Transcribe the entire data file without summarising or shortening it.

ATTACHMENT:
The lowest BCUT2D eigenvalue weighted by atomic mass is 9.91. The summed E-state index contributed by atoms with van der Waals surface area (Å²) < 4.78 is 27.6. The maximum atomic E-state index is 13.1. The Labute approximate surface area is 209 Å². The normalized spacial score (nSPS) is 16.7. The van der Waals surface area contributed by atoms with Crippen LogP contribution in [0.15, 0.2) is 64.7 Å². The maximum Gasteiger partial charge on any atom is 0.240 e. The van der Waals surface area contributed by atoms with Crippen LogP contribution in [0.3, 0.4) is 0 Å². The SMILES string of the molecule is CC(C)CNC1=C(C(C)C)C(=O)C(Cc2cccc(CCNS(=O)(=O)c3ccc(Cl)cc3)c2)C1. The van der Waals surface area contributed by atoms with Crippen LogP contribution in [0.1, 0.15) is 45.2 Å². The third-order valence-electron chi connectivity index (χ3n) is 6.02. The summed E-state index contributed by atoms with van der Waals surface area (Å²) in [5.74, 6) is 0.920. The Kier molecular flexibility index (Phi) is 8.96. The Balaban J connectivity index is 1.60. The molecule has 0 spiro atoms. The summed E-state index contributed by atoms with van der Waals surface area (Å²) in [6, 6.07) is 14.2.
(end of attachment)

The lowest BCUT2D eigenvalue weighted by atomic mass is 9.91. The summed E-state index contributed by atoms with van der Waals surface area (Å²) < 4.78 is 27.6. The maximum atomic E-state index is 13.1. The Labute approximate surface area is 209 Å². The normalized spacial score (nSPS) is 16.7. The van der Waals surface area contributed by atoms with Crippen LogP contribution in [0.15, 0.2) is 64.7 Å². The maximum Gasteiger partial charge on any atom is 0.240 e. The van der Waals surface area contributed by atoms with Crippen LogP contribution in [0.3, 0.4) is 0 Å². The SMILES string of the molecule is CC(C)CNC1=C(C(C)C)C(=O)C(Cc2cccc(CCNS(=O)(=O)c3ccc(Cl)cc3)c2)C1. The van der Waals surface area contributed by atoms with Crippen LogP contribution in [0.1, 0.15) is 45.2 Å². The third-order valence-electron chi connectivity index (χ3n) is 6.02. The summed E-state index contributed by atoms with van der Waals surface area (Å²) in [5.74, 6) is 0.920. The Kier molecular flexibility index (Phi) is 8.96. The Balaban J connectivity index is 1.60. The molecule has 0 spiro atoms. The summed E-state index contributed by atoms with van der Waals surface area (Å²) in [6, 6.07) is 14.2.